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Implementation of the Noise Control Act

In 1981, Congress agreed to the Administration's proposal to cease funding for the Office of Noise Abatement and Control (ONAC) in the Environmental Protection Agency (EPA). Congress, however, did not repeal the Noise Control Act when it eliminated ONAC's funding.

Before the elimination of ONAC, EPA engaged in a wide variety of activities to abate noise pollution under authority of the Noise Control Act and, after 1978, the Quiet Communities Act. These included identifying sources of noise for regulation, promulgating noise emission standards, coordinating federal noise research and noise abatement, working with industry and international, state and local regulators to develop consensus standards, disseminating information and educational materials, and sponsoring research concerning the effects of noise and the methods by which it can be abated. The Quiet Communities Act authorized EPA to provide grants to state and local governments for noise abatement.

EPA ceased most noise abatement activities after ONAC's funding was eliminated. Since that time the following circumstances have developed. Existing federal noise emission and labeling standards have not been subjected to critical evaluation for a decade, despite the evolution of relevant science and technology and a better understanding of the effects of noise on the population. EPA has been unable to provide technical assistance to state and local governments or to participate in private standard-setting efforts. State and local governments have been preempted from adopting their own noise emission and labeling standards that differ from EPA standards for sources or products that EPA has regulated. Noise abatement programs run by states and localities have declined significantly, and some private rights to bring tort actions under common law may be affected by possibly outmoded EPA emission and labeling standards. In addition, the reduction in the level of coordination between the United States and foreign government agencies concerning noise abatement standards and regulations has a potential impact on U.S. international trade. Finally, it appears that the problem of environmental noise is just as great, or possibly greater, than it was a decade ago.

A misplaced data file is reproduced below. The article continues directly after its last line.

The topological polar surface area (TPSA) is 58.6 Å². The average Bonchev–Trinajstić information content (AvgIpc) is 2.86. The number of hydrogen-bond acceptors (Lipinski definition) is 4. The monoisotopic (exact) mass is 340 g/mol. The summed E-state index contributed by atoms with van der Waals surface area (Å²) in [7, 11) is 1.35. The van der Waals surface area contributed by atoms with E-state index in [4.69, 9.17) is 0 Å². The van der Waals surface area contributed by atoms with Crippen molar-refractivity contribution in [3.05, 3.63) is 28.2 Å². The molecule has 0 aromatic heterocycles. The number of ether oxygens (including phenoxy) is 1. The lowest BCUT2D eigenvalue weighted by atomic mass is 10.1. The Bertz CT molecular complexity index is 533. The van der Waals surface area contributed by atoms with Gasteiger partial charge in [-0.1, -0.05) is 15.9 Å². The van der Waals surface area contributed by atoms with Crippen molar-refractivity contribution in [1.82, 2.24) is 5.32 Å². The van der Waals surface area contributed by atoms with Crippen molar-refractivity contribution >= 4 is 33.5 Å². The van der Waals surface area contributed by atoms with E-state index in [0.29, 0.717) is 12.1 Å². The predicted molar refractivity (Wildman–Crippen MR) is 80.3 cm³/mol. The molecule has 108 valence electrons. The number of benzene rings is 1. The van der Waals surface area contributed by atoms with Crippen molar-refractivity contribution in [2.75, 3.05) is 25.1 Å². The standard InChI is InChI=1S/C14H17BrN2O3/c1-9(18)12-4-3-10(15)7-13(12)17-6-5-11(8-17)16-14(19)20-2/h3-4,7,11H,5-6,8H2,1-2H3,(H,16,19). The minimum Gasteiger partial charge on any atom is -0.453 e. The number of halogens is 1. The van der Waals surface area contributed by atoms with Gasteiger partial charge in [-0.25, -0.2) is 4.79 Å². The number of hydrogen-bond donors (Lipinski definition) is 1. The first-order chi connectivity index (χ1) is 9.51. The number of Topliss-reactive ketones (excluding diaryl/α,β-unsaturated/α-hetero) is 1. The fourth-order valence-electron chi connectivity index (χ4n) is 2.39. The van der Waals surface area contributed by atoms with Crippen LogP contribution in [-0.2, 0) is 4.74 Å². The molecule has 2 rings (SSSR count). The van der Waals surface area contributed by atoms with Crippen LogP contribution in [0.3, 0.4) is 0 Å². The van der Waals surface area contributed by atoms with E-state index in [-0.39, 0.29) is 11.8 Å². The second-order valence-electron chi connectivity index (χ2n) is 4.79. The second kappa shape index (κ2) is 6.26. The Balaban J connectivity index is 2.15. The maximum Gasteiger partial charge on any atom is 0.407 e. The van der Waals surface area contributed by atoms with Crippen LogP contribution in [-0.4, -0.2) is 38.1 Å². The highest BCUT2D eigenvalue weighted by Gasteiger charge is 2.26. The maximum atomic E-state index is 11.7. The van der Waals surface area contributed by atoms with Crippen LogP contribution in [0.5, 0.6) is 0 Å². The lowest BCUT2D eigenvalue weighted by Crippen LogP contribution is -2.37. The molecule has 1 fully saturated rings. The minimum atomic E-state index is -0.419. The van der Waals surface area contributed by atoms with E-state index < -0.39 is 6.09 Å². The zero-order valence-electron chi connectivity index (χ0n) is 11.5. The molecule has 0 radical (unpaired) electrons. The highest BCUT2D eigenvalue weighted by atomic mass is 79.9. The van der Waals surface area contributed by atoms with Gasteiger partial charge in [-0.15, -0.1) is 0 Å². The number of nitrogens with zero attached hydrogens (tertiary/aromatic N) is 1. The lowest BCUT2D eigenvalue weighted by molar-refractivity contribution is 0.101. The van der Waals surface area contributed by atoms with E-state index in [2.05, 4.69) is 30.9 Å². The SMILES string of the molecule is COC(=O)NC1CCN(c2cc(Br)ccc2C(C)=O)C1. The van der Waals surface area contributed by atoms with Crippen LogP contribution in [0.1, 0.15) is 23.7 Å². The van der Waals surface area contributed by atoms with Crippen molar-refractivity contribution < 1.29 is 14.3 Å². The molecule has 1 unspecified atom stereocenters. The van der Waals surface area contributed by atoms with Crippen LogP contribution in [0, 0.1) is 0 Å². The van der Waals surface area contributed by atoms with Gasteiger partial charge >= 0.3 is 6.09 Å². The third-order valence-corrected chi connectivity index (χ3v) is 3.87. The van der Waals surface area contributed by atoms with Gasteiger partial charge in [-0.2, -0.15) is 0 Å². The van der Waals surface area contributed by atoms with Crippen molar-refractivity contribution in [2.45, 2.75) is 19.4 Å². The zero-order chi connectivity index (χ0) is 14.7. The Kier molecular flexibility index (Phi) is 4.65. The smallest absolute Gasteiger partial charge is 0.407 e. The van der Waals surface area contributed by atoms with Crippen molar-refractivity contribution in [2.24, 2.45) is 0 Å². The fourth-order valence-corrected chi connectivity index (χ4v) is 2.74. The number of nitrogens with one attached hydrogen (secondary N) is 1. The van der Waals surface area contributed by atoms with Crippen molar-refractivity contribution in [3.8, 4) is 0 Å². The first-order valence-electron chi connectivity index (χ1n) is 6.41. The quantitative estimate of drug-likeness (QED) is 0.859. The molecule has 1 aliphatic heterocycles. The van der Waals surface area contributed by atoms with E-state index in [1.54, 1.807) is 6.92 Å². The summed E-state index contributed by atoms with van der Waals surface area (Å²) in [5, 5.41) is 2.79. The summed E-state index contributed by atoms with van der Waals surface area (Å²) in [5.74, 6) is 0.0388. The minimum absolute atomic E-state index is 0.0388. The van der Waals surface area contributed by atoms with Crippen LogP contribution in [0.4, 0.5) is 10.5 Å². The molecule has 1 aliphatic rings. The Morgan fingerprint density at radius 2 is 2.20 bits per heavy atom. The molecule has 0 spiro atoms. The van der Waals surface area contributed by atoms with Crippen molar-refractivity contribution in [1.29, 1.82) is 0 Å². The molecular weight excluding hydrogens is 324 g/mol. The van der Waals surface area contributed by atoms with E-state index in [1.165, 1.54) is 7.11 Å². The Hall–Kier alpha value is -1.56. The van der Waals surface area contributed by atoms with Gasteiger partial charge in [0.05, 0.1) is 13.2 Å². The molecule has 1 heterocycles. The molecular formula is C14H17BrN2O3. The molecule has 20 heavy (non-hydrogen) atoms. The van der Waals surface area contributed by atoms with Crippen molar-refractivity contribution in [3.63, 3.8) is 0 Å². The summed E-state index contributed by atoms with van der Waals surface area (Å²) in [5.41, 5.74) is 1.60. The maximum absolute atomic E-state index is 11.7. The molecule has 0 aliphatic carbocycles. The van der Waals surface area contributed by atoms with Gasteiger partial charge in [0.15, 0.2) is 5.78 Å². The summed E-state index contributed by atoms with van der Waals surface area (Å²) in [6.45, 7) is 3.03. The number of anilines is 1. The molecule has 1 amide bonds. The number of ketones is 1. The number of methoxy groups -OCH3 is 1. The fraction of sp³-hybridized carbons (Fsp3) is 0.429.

42.U.S.C. ßß4901-4918 (1988)
42 U.S.C. ß4913 (1988)

* EPA does, however, use minimal resources for the purpose of engaging in limited enforcement of existing noise regulations, disseminating information created during ONAC's existence, and commenting on environmental impact statements issued by the Federal Aviation Administration concerning airport noise. Responsibility for the enforcement of EPA's railroad and motor carrier emission standards is located in the Department of Transportation, which has funding for this purpose. The Department, however, does not have authority to promulgate new or amended emission standards different from those adopted by EPA.


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